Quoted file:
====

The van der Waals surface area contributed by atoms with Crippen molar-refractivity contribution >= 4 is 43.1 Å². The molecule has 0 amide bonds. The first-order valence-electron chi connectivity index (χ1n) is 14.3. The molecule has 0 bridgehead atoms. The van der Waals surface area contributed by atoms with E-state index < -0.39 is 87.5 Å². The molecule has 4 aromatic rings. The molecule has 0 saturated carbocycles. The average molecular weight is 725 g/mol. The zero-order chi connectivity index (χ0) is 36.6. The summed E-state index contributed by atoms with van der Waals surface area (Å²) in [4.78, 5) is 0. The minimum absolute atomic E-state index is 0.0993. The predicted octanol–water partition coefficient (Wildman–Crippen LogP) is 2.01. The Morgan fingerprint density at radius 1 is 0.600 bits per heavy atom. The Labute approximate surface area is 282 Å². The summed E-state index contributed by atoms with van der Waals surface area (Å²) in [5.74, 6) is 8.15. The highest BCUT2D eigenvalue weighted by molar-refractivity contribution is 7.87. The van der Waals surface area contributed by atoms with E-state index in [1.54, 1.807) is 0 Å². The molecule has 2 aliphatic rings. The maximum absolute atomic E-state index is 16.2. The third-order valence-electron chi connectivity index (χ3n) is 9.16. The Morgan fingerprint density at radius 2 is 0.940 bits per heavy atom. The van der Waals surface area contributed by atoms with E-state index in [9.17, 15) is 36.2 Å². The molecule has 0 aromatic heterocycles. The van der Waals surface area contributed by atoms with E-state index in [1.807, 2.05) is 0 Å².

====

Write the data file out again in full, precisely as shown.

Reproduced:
The van der Waals surface area contributed by atoms with Crippen molar-refractivity contribution >= 4 is 43.1 Å². The molecule has 0 amide bonds. The first-order valence-electron chi connectivity index (χ1n) is 14.3. The molecule has 0 bridgehead atoms. The van der Waals surface area contributed by atoms with E-state index < -0.39 is 87.5 Å². The molecule has 4 aromatic rings. The molecule has 0 saturated carbocycles. The average molecular weight is 725 g/mol. The zero-order chi connectivity index (χ0) is 36.6. The summed E-state index contributed by atoms with van der Waals surface area (Å²) in [4.78, 5) is 0. The minimum absolute atomic E-state index is 0.0993. The predicted octanol–water partition coefficient (Wildman–Crippen LogP) is 2.01. The Morgan fingerprint density at radius 1 is 0.600 bits per heavy atom. The Labute approximate surface area is 282 Å². The summed E-state index contributed by atoms with van der Waals surface area (Å²) in [5.74, 6) is 8.15. The highest BCUT2D eigenvalue weighted by molar-refractivity contribution is 7.87. The van der Waals surface area contributed by atoms with E-state index in [1.54, 1.807) is 0 Å². The molecule has 2 aliphatic rings. The maximum absolute atomic E-state index is 16.2. The third-order valence-electron chi connectivity index (χ3n) is 9.16. The Morgan fingerprint density at radius 2 is 0.940 bits per heavy atom. The van der Waals surface area contributed by atoms with E-state index in [9.17, 15) is 36.2 Å². The molecule has 0 aromatic heterocycles. The van der Waals surface area contributed by atoms with E-state index in [1.807, 2.05) is 0 Å².